• Community conservation groups – if you are staying somewhere in New Zealand for a while on your working holiday visa, contact your local community conservation group for regular get-togethers and meet some new people. Start your research on the Nature Space website.

BackpackerGuide.NZ

How to apply

The DoC website makes it easy to select your chosen region and browse the volunteer projects in that area. Once you have found a project you would like to get involved in, scroll to the bottom of the project’s page for contact details. Under the title “How to apply” there will be instructions on how to simply book a place by contacting the the relevant DoC office. The project description may ask for specific skills or experience, so you should mention these in the application – much like applying for a job.

Some projects run throughout the year and others are seasonal or weather dependent. For a better chance of getting a place on a project, apply as soon as possible. Some projects can be very popular with spaces going quickly.

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Accommodation, Cost and equipment

Although there is no joining fee for taking part in a project, there may be other expenses to consider. Fees are sometimes charged to volunteers to cover food, transport or accommodation. Projects vary on how much they offer volunteers in terms of accommodation, food and equipment.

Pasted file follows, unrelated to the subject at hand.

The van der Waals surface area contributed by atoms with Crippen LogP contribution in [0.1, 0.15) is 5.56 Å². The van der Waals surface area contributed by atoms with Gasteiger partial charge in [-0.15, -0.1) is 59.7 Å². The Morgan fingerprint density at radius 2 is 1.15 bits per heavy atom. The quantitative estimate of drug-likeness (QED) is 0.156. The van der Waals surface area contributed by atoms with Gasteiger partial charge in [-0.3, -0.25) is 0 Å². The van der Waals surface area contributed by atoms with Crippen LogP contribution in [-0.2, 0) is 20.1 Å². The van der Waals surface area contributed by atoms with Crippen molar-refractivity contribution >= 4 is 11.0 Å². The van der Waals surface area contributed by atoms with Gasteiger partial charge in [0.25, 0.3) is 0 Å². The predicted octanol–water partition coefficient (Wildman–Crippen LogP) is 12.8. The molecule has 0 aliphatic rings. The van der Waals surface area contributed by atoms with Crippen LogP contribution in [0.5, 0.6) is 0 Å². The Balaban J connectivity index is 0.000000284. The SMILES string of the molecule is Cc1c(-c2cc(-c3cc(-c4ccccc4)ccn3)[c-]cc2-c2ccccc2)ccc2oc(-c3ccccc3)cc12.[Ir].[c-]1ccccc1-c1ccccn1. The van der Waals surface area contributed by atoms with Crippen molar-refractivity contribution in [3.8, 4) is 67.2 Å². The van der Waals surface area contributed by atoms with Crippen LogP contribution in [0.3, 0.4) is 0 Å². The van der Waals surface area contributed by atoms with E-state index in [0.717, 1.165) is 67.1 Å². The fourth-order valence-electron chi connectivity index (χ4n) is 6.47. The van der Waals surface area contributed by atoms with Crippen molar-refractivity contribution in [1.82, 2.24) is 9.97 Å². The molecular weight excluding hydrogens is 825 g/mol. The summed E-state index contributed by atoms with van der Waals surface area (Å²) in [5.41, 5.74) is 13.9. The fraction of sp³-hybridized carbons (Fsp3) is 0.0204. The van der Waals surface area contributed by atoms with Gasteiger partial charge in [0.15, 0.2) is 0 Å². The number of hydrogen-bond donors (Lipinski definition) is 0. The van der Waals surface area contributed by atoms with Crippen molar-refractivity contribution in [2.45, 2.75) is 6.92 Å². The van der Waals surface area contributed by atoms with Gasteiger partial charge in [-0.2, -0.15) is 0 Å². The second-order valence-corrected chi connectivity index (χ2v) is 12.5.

For food, you will either need to bring your own (in most cases) or get a food voucher. Bringing cooking utensils may be required in a few projects. In some cases, where food is provided, you may also be asked to pay a small fee to cover the cost of your food. Again, refer to the project description for more information.

The project description will advise on clothing, although it is best to be prepared for all weather scenarios as the weather can change quickly.

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What visa do you need to volunteer for Doc?

As a foreigner in New Zealand, it is your duty to find out the visa that’s right for you in terms of volunteering.

Unfortunately there are no hard and fast rules.  In general terms, volunteers, including students, from overseas do not need to hold a work visa to volunteer with DoC.  You only need to apply for a visitor entry into New Zealand.  This is because, as a general rule, volunteering for DoC is not considered by ImmigrationNZ as employment “so long as the volunteer is not provided with food, lodging or transport that carries monetary value”.  However, on an exception basis and where there are very good reasons, ImmigrationNZ accepts that DoC may provide support to volunteers but this is on a case-by-case basis.

Our advice is to talk their hotline to get their take on your specific situation. We are pretty chilled around here.

Other things to consider before volunteering

  • Consider what level of fitness is needed for a project, hut wardens may need to tramp for three days with gear on their back to get to their stationed huts.
  • Are you happy to do tasks in any weather? The New Zealand weather can change quickly.
  • Make sure you have personal travel insurance. DoC does not accept responsibility for any accident, loss or damage to personal items of volunteers.